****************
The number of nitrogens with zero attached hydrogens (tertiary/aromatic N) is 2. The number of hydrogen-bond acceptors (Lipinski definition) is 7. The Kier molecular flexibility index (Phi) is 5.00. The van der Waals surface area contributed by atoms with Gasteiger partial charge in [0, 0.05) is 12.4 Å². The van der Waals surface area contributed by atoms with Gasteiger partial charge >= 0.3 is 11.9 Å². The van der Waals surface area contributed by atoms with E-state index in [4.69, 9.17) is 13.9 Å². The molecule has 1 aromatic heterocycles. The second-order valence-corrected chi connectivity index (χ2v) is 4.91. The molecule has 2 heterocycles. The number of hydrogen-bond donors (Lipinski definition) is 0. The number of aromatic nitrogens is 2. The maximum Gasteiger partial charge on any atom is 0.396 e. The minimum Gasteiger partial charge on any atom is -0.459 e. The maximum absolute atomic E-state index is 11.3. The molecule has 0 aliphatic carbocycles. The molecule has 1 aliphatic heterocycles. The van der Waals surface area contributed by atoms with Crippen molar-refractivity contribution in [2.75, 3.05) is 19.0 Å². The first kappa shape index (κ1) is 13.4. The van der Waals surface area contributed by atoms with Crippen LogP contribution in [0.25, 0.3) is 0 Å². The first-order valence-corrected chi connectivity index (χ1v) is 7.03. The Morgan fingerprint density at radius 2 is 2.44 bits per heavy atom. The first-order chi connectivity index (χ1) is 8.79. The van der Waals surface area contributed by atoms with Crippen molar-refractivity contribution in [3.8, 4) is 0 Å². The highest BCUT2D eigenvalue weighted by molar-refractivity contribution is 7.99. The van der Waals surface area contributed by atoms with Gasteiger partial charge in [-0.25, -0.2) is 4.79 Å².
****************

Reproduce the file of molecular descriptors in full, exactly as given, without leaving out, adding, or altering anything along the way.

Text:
The number of nitrogens with zero attached hydrogens (tertiary/aromatic N) is 2. The number of hydrogen-bond acceptors (Lipinski definition) is 7. The Kier molecular flexibility index (Phi) is 5.00. The van der Waals surface area contributed by atoms with Gasteiger partial charge in [0, 0.05) is 12.4 Å². The van der Waals surface area contributed by atoms with Gasteiger partial charge >= 0.3 is 11.9 Å². The van der Waals surface area contributed by atoms with E-state index in [4.69, 9.17) is 13.9 Å². The molecule has 1 aromatic heterocycles. The second-order valence-corrected chi connectivity index (χ2v) is 4.91. The molecule has 2 heterocycles. The number of hydrogen-bond donors (Lipinski definition) is 0. The number of aromatic nitrogens is 2. The maximum Gasteiger partial charge on any atom is 0.396 e. The minimum Gasteiger partial charge on any atom is -0.459 e. The maximum absolute atomic E-state index is 11.3. The molecule has 0 aliphatic carbocycles. The molecule has 1 aliphatic heterocycles. The van der Waals surface area contributed by atoms with Crippen molar-refractivity contribution in [2.75, 3.05) is 19.0 Å². The first kappa shape index (κ1) is 13.4. The van der Waals surface area contributed by atoms with Crippen LogP contribution in [0.25, 0.3) is 0 Å². The first-order valence-corrected chi connectivity index (χ1v) is 7.03. The Morgan fingerprint density at radius 2 is 2.44 bits per heavy atom. The first-order chi connectivity index (χ1) is 8.79. The van der Waals surface area contributed by atoms with Crippen molar-refractivity contribution in [3.8, 4) is 0 Å². The highest BCUT2D eigenvalue weighted by molar-refractivity contribution is 7.99. The van der Waals surface area contributed by atoms with Gasteiger partial charge in [-0.25, -0.2) is 4.79 Å².